The potential reduction of hours of formal provision used may be explained by the significant rise in childcare costs between the two cohorts. Had cost of childcare risen purely in line with inflation from 2005, the average weekly cost for parents in 2011 would have been £76, based on GUS data. Instead, the average weekly cost reported by BC2 parents was £88. The rise in costs was accompanied by a small rise in the proportion of parents who reported finding it difficult to meet those costs.

Aside from saving money by reducing the hours of formal provision, requiring a greater number of childcare providers than those in BC1 could potentially be explained by BC2 parents finding it harder to source the childcare they needed from a single provider and, overall finding it more difficult to make the arrangements necessary. Yet this is not reflected in the data. The vast majority of parents said they found it easy to arrange their childcare and they also felt they had more choice. This suggests that childcare information resources, such as the Scottish Family Information Service, are improving parents' knowledge and awareness of the services available to them.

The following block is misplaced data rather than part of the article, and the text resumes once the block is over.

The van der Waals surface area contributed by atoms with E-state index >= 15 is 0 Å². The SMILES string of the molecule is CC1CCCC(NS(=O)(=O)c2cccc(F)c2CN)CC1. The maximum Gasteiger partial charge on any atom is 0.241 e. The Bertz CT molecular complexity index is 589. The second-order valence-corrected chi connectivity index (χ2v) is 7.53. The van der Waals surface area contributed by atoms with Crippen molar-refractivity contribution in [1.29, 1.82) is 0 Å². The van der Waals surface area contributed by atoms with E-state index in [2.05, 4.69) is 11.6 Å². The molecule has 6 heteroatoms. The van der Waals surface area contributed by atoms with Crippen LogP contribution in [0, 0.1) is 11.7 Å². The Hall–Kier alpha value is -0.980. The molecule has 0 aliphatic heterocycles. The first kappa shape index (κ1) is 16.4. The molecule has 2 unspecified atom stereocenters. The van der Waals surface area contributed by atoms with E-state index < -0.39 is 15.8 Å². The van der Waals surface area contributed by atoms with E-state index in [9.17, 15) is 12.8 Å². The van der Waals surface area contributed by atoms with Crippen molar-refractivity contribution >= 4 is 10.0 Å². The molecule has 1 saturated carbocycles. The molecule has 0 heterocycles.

Despite small shifts in the broad mix of informal and formal childcare provision used, the dominant specific types of childcare provision were similar between the two cohorts. Grandparents emerge, by far, as the most popular provider, followed by nurseries. There was a notable difference in the reasons given by parents for using specific types of provision. In particular, whilst aspects of 'nurturing' - for example, through showing the child affection - was a common reason cited for using grandparents, it was very rarely cited in relation to nurseries. This may therefore be an area worth developing, or marketing, in relation to nursery provision to increase the appeal of nursery care for parents with young children who may otherwise rely wholly on grandparents for care.